Reviewed by John Daly-Peoples
The Architect and the Artists
Hackshaw, McCahon, Dibble
By Bridget Hackshaw et al
Massey University Press
Reviewed by John Daly-Peoples
One of the highlights of the 2020 exhibition “A Place to Paint” at the Auckland Art Gallery was Colin McCahon’s restored windows which had originally been the commissioned for the Convent Chapel of Our Lady of the Missions in Remuera.
The chapel designed by James Hackshaw was a major work of church architecture which saw a collaboration between the modernist architect, painter Colin McCahon and sculptor Paul Dibble.
In the 1960’s and 70’s they worked together on a number of architectural projects, often small chapels which until recently had very little public exposure. Now a new publication “The Architect and the Artists” conceived by the architect’s daughter, Bridget Hackshaw brings into the light the extent of the collaboration.
Along with extensive writing by Bridget Hackshaw there are chapters by Peter Simpson, Peter Shaw, Julia Gatley, Alexa Johnston, Sister Maria J Park and Christopher Dudman the book reveals how the collaborative process worked and as well as looking at the wider influences and motivations behind architectural / art projects. We are made aware of the interplays between contemporary architecture, historic church design, the demands of clients, the understanding of materials as well as personal visions.
The importance of James Hackshaw is explored, particularly his early involvement with the Group Architects and their pioneering domestic architectural work. The book also links his domestic architecture with his church buildings in areas such as his concern with developing an indigenous architecture, his interest in the use of exposed beams and timber along with importance of light and space. The book also notes his interest in architects such as Frank Lloyd Wright and Le Corbusier who can be seen as having a direct influence on his work.
While McCahon had used Christian content early on in his career it was his work at the time of his involvement with Hackshaw which saw many of his works focussed on symbolism and numbers, seeing more meaning in the iconography then the stories of Christianity. His letters of the time also indicate his interest in the tactile qualities and the colours of glass
“Good glass holds your hands up high & a certain glory filters through your fingers. I love glass” and there are passages where he links his glass work with his other paintings writing about the enigmatic connections between the “5 wounds of Christ”, his “Rocks in the sky” series and the Stations of the Cross”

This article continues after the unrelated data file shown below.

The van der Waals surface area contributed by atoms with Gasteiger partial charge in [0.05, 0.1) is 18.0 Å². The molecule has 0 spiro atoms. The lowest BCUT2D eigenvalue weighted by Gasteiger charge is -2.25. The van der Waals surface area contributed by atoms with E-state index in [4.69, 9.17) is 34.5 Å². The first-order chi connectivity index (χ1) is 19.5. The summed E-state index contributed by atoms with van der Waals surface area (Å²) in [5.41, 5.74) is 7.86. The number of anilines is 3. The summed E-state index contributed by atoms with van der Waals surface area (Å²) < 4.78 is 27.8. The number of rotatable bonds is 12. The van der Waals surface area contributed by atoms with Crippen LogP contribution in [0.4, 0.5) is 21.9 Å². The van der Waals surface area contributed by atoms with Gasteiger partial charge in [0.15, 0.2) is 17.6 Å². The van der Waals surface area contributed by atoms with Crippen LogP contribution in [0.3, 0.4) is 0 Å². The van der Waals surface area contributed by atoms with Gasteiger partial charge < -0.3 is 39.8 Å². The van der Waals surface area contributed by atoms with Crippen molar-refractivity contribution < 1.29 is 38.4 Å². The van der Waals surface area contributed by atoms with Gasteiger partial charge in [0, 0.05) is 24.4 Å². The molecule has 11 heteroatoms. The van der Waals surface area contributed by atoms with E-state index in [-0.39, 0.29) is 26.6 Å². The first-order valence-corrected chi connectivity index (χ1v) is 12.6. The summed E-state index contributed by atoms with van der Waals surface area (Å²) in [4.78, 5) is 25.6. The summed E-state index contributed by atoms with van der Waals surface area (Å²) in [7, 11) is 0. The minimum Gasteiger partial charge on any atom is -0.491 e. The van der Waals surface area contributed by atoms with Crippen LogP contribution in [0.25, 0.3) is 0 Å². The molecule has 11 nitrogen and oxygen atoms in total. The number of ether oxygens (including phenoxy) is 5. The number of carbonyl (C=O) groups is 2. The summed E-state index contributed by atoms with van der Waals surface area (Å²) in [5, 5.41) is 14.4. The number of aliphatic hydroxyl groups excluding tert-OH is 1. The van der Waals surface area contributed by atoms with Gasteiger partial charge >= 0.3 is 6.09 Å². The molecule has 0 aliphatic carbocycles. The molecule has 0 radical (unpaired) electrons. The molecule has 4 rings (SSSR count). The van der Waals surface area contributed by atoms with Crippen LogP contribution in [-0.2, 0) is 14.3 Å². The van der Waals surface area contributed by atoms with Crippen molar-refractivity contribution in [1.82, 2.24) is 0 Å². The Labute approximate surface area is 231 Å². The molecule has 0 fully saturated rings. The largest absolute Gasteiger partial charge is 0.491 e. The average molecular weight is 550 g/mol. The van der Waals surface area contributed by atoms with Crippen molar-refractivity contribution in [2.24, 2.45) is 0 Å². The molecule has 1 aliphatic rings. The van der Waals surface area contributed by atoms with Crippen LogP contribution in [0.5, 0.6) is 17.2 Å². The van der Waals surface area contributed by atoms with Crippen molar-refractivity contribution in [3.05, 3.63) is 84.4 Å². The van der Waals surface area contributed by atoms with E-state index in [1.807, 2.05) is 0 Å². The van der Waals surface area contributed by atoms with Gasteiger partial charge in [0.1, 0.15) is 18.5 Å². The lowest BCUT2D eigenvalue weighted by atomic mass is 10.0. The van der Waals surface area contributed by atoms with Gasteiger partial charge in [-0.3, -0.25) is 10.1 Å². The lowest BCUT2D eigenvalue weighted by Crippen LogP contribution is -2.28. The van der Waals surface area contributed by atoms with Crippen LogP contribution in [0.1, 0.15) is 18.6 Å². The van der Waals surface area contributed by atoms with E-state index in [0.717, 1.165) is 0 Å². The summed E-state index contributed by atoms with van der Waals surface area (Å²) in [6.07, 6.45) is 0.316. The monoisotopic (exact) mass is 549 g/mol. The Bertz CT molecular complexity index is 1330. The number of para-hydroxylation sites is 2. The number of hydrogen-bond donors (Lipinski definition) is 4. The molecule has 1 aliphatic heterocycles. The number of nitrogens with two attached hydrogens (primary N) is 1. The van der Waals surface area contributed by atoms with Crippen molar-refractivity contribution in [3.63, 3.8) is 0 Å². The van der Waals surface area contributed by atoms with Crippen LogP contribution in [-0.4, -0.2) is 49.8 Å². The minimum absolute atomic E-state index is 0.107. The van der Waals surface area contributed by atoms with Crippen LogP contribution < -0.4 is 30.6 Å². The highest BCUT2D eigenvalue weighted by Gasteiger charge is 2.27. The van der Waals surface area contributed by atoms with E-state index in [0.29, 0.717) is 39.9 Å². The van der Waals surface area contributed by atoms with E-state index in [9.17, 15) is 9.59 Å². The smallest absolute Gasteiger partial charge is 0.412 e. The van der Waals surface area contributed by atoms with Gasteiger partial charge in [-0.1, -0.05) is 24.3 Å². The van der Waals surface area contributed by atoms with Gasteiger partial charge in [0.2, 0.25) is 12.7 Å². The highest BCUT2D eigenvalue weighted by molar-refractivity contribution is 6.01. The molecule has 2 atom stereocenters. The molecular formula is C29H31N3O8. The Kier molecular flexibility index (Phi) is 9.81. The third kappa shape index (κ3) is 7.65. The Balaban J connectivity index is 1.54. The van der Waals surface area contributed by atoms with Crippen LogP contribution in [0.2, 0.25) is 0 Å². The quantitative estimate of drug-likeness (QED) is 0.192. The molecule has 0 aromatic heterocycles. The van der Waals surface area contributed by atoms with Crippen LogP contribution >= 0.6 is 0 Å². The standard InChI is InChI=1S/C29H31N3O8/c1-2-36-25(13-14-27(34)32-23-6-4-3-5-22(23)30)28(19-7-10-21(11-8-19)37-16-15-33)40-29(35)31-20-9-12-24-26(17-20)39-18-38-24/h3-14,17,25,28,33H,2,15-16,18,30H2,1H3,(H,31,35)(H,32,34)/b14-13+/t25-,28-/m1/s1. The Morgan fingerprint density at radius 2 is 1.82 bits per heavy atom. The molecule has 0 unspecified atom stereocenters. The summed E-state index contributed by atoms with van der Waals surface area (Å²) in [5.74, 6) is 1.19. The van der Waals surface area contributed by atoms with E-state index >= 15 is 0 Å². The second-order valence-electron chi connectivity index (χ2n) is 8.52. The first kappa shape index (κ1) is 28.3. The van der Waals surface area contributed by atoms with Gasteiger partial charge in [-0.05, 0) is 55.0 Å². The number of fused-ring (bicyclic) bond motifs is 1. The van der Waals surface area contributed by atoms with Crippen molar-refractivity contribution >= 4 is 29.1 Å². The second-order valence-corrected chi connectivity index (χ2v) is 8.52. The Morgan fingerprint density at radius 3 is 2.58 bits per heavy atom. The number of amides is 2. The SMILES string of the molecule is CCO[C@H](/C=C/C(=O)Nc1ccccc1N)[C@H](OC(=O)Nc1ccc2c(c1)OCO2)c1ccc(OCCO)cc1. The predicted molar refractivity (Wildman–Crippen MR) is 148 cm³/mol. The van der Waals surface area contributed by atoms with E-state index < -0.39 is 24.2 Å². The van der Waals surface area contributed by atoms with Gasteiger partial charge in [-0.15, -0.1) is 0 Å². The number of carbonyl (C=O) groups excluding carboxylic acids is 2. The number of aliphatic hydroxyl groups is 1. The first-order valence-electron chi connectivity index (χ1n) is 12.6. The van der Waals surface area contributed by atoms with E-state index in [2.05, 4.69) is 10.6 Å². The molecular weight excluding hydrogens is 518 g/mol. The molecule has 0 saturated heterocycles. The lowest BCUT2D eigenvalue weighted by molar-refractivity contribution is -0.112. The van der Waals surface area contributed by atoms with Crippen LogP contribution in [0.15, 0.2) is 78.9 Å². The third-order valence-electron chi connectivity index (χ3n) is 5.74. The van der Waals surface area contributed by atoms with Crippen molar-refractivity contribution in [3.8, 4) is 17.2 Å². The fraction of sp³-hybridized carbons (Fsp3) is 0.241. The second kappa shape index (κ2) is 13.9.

The period of the collaboration was important for Paul Dibble in that it provided the young artist, just out of art school with an early grounding for his future more monumental work. He became part of the team because McCahon had encountered him at Elam and offered him the position. It was as Dibble notes ”purely accidental and a bit of good fortune.”
The works he produced – tabernacles, candlesticks and crucifixes are modernist but draw heavily on the traditions of church decoration and show that these sculptural works were in line with the changes which were occurring in churches as a result of the Second Vatican Council
The book is profusely illustrated with Hawkshaw’s plans and elevations , McCahon’s drawings, letters and notes, along with contemporary and historic images of the buildings, McCahon’s windows and Dibbles sculptures. Many of the photographs depict the impressive architectural spaces created by Hackshaw along with images which show how the rich colours cast by the windows transform the interior spaces.
“The Architects and the Artists” is a rewarding investigation into one of the great artistic collaborations of twentieth century New Zealand. It reveals the extraordinary connections between the various aspects of church architecture and design, religious tradition, new theological thinking, architectural innovation and personal concepts all underpinning the way in which creative individuals work within framework of architectural and artistic commissions.